The purpose of this paper is to examine the impact of conversion to REIT status by former listed property companies in the United Kingdom on the level of institutional ownership during the period of 2007–2016.
This paper uses an event study framework to track the change in institutional ownership three years before and after a REIT conversion event. This event study approach circumvents the sample selection bias issue associated with the conversion event wherein the decision to convert to REIT is likely to be endogenous.
Panel regression analysis reveals that changing to REIT status led to a 12.8 and 15.2% increase in institutional ownership and number of institutional investors, respectively. The first order of priority in institutional investors' investment in REIT shares is their preference for liquidity. Further analysis shows that institutional investors changed their preferences towards characteristics associated with systematic risk, firm age and liquidity after the conversion event by becoming less averse to firm-specific risk, placing more emphasis on firm age and less emphasis on systematic risk and liquidity.
Overall, conversion to REIT status helps increase former property companies' investor base, which is in line with the regulator's aim to open up the property market to a wide range of investors through the introduction of a REIT regime. Findings from this paper also have policy implications for countries that are considering a REIT regime for their capital market and existing REIT regimes without a formal conversion mechanism.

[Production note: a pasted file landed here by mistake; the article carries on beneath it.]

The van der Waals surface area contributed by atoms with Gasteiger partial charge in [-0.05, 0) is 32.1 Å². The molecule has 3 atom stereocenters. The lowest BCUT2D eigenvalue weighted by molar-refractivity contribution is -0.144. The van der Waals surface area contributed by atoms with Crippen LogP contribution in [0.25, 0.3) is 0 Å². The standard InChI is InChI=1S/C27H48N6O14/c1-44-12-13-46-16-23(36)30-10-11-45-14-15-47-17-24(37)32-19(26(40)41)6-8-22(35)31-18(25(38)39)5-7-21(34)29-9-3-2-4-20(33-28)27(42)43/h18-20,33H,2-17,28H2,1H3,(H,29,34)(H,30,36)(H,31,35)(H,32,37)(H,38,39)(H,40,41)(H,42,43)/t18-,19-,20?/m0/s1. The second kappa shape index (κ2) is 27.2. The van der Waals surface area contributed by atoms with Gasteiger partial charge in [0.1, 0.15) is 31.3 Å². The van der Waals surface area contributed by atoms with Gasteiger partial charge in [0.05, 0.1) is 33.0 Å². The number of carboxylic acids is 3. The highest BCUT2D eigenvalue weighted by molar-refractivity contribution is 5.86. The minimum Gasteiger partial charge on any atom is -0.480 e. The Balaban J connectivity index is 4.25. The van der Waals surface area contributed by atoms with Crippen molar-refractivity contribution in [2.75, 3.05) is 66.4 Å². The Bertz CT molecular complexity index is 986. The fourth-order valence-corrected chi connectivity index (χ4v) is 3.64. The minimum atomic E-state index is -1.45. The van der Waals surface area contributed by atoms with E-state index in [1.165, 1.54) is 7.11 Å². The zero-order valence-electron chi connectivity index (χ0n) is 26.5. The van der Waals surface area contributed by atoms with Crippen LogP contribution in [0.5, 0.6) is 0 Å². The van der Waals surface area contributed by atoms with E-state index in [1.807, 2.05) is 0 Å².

This paper offers, for the first time, evidence on 1) how conversion to REITs influences firms' institutional ownership and 2) the determinants of converted REITs' institutional ownership.
The author thank two anonymous referees, Colin Lizieri, Jing Chi and participants at the 2017 AsRES conference and the 2018 MFA conference for their helpful comments. Financial support from the Malaysia Ministry of Higher Education through its FRSG research grant (Code S/O: 12909) is gratefully acknowledged.
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